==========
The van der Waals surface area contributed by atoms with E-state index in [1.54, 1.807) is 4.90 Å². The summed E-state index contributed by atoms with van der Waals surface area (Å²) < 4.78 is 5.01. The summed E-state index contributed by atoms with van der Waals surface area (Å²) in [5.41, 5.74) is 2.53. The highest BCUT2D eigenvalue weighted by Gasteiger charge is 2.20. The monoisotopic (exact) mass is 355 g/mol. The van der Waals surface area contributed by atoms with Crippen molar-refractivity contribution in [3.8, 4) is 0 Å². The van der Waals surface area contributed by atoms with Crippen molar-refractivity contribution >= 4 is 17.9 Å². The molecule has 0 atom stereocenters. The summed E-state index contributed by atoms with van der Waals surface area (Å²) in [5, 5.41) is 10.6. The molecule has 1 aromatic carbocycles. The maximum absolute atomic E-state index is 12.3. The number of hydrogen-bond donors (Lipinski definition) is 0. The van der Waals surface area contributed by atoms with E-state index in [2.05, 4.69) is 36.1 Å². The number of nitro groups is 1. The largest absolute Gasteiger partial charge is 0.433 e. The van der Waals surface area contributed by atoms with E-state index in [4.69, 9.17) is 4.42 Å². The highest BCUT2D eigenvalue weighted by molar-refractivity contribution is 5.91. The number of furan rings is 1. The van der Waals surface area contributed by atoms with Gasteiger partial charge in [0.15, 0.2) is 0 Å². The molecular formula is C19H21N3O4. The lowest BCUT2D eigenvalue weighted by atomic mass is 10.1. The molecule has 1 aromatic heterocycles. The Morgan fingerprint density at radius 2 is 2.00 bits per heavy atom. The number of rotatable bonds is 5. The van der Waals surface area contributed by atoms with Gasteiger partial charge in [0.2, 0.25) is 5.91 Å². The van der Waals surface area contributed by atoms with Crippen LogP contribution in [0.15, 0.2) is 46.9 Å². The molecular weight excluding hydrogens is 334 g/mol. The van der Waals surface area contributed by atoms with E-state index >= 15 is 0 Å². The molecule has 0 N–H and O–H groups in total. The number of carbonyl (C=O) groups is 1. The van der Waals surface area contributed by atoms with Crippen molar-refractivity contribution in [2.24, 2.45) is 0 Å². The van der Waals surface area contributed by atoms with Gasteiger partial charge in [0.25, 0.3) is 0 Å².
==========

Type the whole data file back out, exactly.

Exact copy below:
The van der Waals surface area contributed by atoms with E-state index in [1.54, 1.807) is 4.90 Å². The summed E-state index contributed by atoms with van der Waals surface area (Å²) < 4.78 is 5.01. The summed E-state index contributed by atoms with van der Waals surface area (Å²) in [5.41, 5.74) is 2.53. The highest BCUT2D eigenvalue weighted by Gasteiger charge is 2.20. The monoisotopic (exact) mass is 355 g/mol. The van der Waals surface area contributed by atoms with Crippen molar-refractivity contribution in [3.8, 4) is 0 Å². The van der Waals surface area contributed by atoms with Crippen molar-refractivity contribution >= 4 is 17.9 Å². The molecule has 0 atom stereocenters. The summed E-state index contributed by atoms with van der Waals surface area (Å²) in [5, 5.41) is 10.6. The molecule has 1 aromatic carbocycles. The maximum absolute atomic E-state index is 12.3. The number of hydrogen-bond donors (Lipinski definition) is 0. The van der Waals surface area contributed by atoms with E-state index in [2.05, 4.69) is 36.1 Å². The number of nitro groups is 1. The largest absolute Gasteiger partial charge is 0.433 e. The van der Waals surface area contributed by atoms with E-state index in [4.69, 9.17) is 4.42 Å². The highest BCUT2D eigenvalue weighted by molar-refractivity contribution is 5.91. The number of furan rings is 1. The van der Waals surface area contributed by atoms with Gasteiger partial charge in [0.15, 0.2) is 0 Å². The molecular formula is C19H21N3O4. The lowest BCUT2D eigenvalue weighted by atomic mass is 10.1. The molecule has 1 aromatic heterocycles. The Morgan fingerprint density at radius 2 is 2.00 bits per heavy atom. The number of rotatable bonds is 5. The van der Waals surface area contributed by atoms with Gasteiger partial charge in [0.2, 0.25) is 5.91 Å². The van der Waals surface area contributed by atoms with Crippen LogP contribution in [0.15, 0.2) is 46.9 Å². The molecular weight excluding hydrogens is 334 g/mol. The van der Waals surface area contributed by atoms with E-state index >= 15 is 0 Å². The molecule has 0 N–H and O–H groups in total. The number of carbonyl (C=O) groups is 1. The van der Waals surface area contributed by atoms with Crippen molar-refractivity contribution in [2.24, 2.45) is 0 Å². The van der Waals surface area contributed by atoms with Gasteiger partial charge in [0.25, 0.3) is 0 Å².